Ida M. Clark

“She always wanted to be a missionary,” said Joyce Harrenstein, talking about her Aunt Ida. Only 11 years apart, the two were close and considered themselves more like sisters. “I remember how worried the family was when she started talking about going to England.”

Born to John A. and Agnes Britton on April 8, 1910, in Plankinton, South Dakota, Ida M. Clark was the youngest of nine children. The family moved to Nebraska in the next 10 years and she graduated from Trumbull (Nebraska) High School. Ida taught in an area country school for a few years.

Ida graduated from the MLMH School of Nursing in 1936. She worked as a hospital nurse and was the only full-time nursing instructor in the summer of 1940 when she read in the American Journal of Nursing about the shortage of nurses in England. Britain and France had entered the war, September 3, 1939, and all women of military age were conscripted into the war effort. An article in the Journal issued an invitation for American nurses to apply for duty in a collaborative venture, sponsored by Harvard University of Boston and the Red Cross to help meet the desperate need for nurses in England.

Ida applied and was accepted into a group of 100 American nurses selected to serve in this unique project.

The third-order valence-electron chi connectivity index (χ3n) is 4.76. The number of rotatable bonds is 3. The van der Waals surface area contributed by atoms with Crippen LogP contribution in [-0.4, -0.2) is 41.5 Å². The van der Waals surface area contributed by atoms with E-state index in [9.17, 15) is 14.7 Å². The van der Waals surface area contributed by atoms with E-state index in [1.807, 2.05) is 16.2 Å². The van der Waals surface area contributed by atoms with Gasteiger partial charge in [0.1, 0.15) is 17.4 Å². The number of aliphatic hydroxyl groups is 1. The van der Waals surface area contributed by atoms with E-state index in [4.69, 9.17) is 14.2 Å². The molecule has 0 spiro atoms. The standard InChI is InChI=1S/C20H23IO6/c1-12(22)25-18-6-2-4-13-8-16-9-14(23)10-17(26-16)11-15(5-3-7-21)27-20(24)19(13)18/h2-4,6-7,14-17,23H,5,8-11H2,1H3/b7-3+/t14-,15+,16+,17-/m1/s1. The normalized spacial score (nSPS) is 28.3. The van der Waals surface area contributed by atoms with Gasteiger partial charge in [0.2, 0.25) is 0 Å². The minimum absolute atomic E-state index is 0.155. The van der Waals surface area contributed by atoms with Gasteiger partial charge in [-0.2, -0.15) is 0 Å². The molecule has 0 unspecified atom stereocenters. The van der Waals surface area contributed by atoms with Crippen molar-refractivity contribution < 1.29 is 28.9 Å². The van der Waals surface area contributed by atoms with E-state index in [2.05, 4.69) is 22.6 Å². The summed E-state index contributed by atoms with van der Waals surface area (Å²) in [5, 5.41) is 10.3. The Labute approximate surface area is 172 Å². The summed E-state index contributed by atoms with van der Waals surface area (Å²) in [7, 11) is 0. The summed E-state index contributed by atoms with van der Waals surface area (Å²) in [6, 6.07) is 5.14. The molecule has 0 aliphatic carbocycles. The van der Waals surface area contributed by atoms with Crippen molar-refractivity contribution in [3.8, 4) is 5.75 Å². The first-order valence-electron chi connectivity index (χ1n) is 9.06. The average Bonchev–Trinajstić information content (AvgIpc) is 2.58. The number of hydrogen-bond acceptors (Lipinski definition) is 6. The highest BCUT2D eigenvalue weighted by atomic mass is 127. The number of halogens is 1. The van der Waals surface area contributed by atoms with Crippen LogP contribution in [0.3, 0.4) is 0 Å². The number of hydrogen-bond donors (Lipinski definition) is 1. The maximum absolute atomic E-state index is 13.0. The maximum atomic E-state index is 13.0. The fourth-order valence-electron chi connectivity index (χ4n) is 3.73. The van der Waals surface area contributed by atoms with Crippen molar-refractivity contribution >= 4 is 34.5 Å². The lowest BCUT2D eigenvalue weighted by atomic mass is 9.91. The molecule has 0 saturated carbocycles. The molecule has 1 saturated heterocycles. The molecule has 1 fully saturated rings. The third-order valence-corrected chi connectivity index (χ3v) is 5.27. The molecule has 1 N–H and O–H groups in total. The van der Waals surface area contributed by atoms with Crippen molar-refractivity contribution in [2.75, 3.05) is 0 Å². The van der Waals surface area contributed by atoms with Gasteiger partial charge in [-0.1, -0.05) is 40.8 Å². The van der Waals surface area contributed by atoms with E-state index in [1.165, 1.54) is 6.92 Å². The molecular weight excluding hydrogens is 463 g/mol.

Ida in her uniform

Years later, Ida typed her story, based on letters, documents and photos from her service abroad. We are able to make Ida’s story available to you, thanks to her niece, Joyce.

Please open the attachment and read how Ida proposed this adventure to her parents and how she prepared herself for a life-changing experience in England. Her story is one of romance, self-sacrifice, hardship and a grim look at the realities of war as well as a chance meeting with General Dwight D. Eisenhower.

Ida returned to the States in 1943 and married R.B. Clark, a successful Chevrolet car dealer. They lived in Kansas and Ft. Dodge, Iowa, and retired in Cambridge, Nebraska. After R.B. passed away, Ida moved to Hastings. They had been married 45 years.

She died Friday, January 21, 2011, at Perkins Pavilion Good Samaritan Society-Hastings Village, Hastings, Nebraska. She was 100.

She was a faithful friend of Mary Lanning Memorial HealthCare, Hastings College and the Methodist Church, remembering them all in her estate.